Midwest Gripping for More Frigid Temperatures

Just as residents of the Midwest and Northeast thought the blast of cold air was over, another cell of frigidly cold air began to make its way into the nation on Monday, bringing along subzero temperatures with it. Many people believed that this “polar vortex” was the cell that was breaking records all over the country. But this, in fact, is not so true. The “polar vortex” is just a strong area of low lying pressure that usually hangs around the Arctic throughout the winter season. Most of the time is does not venture down into the U.S, but the cold air around this cell is definitely on its way and has no plans of leaving anytime soon.

In parts of the upper Midwest, temperatures are already lowering down to subzero and they are not expected to rise much over the next couple of days. A meteorologist with the National Weather Service even stated that below-average temperatures, including some of the coldest days of the year, will spread into the East and Southern States.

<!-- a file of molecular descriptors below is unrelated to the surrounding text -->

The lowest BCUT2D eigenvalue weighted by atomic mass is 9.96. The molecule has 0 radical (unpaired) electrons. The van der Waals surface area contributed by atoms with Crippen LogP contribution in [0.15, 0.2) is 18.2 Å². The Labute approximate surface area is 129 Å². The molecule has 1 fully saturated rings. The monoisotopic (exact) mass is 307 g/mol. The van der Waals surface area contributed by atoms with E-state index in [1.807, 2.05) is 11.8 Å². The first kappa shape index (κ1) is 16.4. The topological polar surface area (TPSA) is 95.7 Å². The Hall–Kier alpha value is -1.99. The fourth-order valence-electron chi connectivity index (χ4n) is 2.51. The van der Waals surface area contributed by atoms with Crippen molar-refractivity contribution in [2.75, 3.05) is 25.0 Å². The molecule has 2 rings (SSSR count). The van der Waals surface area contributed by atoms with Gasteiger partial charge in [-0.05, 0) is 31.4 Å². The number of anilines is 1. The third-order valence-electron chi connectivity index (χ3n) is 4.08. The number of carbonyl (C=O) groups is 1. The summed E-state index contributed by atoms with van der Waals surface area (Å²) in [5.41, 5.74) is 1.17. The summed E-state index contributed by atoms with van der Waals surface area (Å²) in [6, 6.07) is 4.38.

While the last cell of numbing cold air only stayed put for a couple of days, this pattern could last more than a week as more than one cold front takes turns overtaking each other. In Detroit, the highest temperature in the forecast throughout the week is 15 degrees. Just as well in Chicago, the temperatures could rise to 28 degrees on Saturday, but will drop back down to 17 on Sunday.

This cell of cold air is expected to move into the Northeast on Tuesday. This means that these states can also expect accumulations of snow throughout the week. 3-7 inches in Washington D.C, and 4-8 inches in New York City are predicted. Bob Oravec, with the National Weather Service stated that the snow will be able to stick around for a while due to the sub-freezing temperatures. It is going to be quite cold and windy for a while, and unfortunately this storm is hitting an area of large population, so this event will cause a high impact.

Not even the Southeast will be spared from this swath of cold air. Georgia and Alabama are among the southern states that can expect lows to dip into the teens over the span of the week. The West and Southwest can expect no change in the weather, the forecast will remain dry and warm. Stay tuned to your local weather authority for any changes that may occur in the system affecting your area!

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